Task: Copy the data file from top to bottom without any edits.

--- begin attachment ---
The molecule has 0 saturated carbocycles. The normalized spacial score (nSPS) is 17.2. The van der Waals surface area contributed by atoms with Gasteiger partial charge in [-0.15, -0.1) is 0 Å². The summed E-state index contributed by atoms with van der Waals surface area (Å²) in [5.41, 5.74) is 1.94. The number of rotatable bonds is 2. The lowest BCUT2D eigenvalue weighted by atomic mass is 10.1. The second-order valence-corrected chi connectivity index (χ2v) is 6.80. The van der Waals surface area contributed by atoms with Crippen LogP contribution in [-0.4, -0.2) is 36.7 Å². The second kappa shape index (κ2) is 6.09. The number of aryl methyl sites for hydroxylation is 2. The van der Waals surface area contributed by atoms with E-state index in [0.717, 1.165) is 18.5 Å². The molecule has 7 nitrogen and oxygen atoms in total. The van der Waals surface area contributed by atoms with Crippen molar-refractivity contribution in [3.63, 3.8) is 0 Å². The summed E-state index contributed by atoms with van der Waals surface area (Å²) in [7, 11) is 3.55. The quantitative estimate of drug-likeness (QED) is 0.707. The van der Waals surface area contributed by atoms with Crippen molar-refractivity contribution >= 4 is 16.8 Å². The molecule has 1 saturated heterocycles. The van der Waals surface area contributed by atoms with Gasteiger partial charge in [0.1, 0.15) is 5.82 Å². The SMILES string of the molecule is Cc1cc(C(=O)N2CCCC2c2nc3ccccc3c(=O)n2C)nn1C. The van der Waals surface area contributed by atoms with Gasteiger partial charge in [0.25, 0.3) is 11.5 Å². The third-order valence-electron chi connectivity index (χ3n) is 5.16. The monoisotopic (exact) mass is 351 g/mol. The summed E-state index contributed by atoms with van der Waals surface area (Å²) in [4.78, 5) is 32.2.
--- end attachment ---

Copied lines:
The molecule has 0 saturated carbocycles. The normalized spacial score (nSPS) is 17.2. The van der Waals surface area contributed by atoms with Gasteiger partial charge in [-0.15, -0.1) is 0 Å². The summed E-state index contributed by atoms with van der Waals surface area (Å²) in [5.41, 5.74) is 1.94. The number of rotatable bonds is 2. The lowest BCUT2D eigenvalue weighted by atomic mass is 10.1. The second-order valence-corrected chi connectivity index (χ2v) is 6.80. The van der Waals surface area contributed by atoms with Crippen LogP contribution in [-0.4, -0.2) is 36.7 Å². The second kappa shape index (κ2) is 6.09. The number of aryl methyl sites for hydroxylation is 2. The van der Waals surface area contributed by atoms with E-state index in [0.717, 1.165) is 18.5 Å². The molecule has 7 nitrogen and oxygen atoms in total. The van der Waals surface area contributed by atoms with Crippen molar-refractivity contribution in [3.63, 3.8) is 0 Å². The summed E-state index contributed by atoms with van der Waals surface area (Å²) in [7, 11) is 3.55. The quantitative estimate of drug-likeness (QED) is 0.707. The van der Waals surface area contributed by atoms with Crippen molar-refractivity contribution >= 4 is 16.8 Å². The molecule has 1 saturated heterocycles. The van der Waals surface area contributed by atoms with Gasteiger partial charge in [0.1, 0.15) is 5.82 Å². The SMILES string of the molecule is Cc1cc(C(=O)N2CCCC2c2nc3ccccc3c(=O)n2C)nn1C. The van der Waals surface area contributed by atoms with Gasteiger partial charge in [0.25, 0.3) is 11.5 Å². The third-order valence-electron chi connectivity index (χ3n) is 5.16. The monoisotopic (exact) mass is 351 g/mol. The summed E-state index contributed by atoms with van der Waals surface area (Å²) in [4.78, 5) is 32.2.